You can even consider other sweet liquids here, like traditional Southern sweet tea. Steep mint leaves with your tea bags and add a heavy pour of sugar to make a pitcher of minty sweet tea that can stand in for the simple syrup (and you've also got a drink alternative for your designated driver!). Purchased sweet tea could also work here, and an extra-long pour of tea would result in yet another option for a lower-alcohol version.

Swap the bourbon for another spirit choice

The toasty caramel tasting notes of bourbon and mint are so traditional that it might be shocking to learn that the Mint Julep was originally stirred up with a dose of brandy. The fruity overtones of brandy or Cognac make a nice change when you don't want to stray too far from what's now considered the standard. Spicy rye whiskey could add a nice sharpness to the sweet drink, too.

But if you want to stay with modern trends, there's also a world of sweet and delicious flavored whiskies to try in your next Julep. Using salted caramel whiskey or sweet cookie dough whiskey adds subtle notes of candy and vanilla, which could be your next favorite Julep. Other good sweet flavors for a Julep would be peach or honey-flavored whiskey, both Southern flavor favorites. Smoky s'mores whiskey brings subtle notes of campfire and sweet marshmallows to the drink – a refreshing version for those who like less sugary tastes.

Infuse fresh fruit flavors

Plenty of fruit flavors go well with mint — citrus of all kinds, stone fruits, and berries are all great choices to perk up your Julep. An easy way to get a fruity taste in the glass is by simply stirring a tablespoon of jam into the mint syrup before adding the ice. Orange marmalade, apricot jam, peach jam, or your favorite strawberry spread all complement both bourbon and mint, so they're natural considerations. 

Fresh seasonal fruits can also be simmered with your mint simple syrup and strained out for a particle-free flavor bomb. Make extra — you may just want to use the syrup in your iced tea, too. If you like the look of muddled fruit, for example, in a summertime peach Whiskey Smash, don't hesitate to crush fresh fruit at the bottom of your Julep cup. The bits of fruit will soak up the bourbon and become irresistible nibbles as you sip the drink.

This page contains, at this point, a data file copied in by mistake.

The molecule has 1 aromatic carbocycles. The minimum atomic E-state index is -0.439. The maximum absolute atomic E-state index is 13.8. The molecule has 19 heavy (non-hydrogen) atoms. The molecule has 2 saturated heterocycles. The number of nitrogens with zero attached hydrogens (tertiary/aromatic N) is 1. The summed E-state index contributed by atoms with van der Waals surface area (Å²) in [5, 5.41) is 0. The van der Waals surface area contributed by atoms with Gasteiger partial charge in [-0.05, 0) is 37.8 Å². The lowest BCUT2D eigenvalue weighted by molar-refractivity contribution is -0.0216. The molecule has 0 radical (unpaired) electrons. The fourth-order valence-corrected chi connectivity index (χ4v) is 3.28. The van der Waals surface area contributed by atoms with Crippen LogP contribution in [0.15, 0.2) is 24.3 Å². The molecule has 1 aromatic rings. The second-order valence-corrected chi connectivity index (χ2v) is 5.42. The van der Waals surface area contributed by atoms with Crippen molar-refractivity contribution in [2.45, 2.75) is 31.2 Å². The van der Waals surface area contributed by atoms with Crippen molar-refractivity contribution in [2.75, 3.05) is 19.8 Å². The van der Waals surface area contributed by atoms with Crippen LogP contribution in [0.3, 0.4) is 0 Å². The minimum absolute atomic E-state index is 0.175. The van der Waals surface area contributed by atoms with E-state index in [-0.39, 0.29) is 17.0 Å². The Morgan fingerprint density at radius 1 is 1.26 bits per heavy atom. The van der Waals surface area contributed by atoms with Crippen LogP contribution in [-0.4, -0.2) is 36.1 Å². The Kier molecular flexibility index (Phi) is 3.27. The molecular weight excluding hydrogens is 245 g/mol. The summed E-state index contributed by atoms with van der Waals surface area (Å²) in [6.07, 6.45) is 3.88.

Don't forget the classic combination of chocolate and mint

Chocolate and mint are such a beloved duo that nature even provides us with the combination! So, of course, when it comes to a minty Julep, we can't forget about getting a cocoa edge in there for chocolate lovers. There's more than one way to get that hint of chocolate, too. The most straightforward and least controversial would be using chocolate mint for your simple syrup. It's not the easiest herb to find, so other options for infusing the syrup include steeping cocoa nibs with the mint or stirring in a tablespoon of cocoa powder

These options add flavor without additional sweetness. A straight-up squeeze of chocolate syrup swirled on the glass makes an outstanding garnish as well as a flavor addition to a Julep. Chocolate liqueur or crème de cacao are other boozy chocolate flavors to consider – just watch the total amount of alcohol in the cup. Three ounces should be the upper limit to still have an enjoyable quaff that won't knock you out.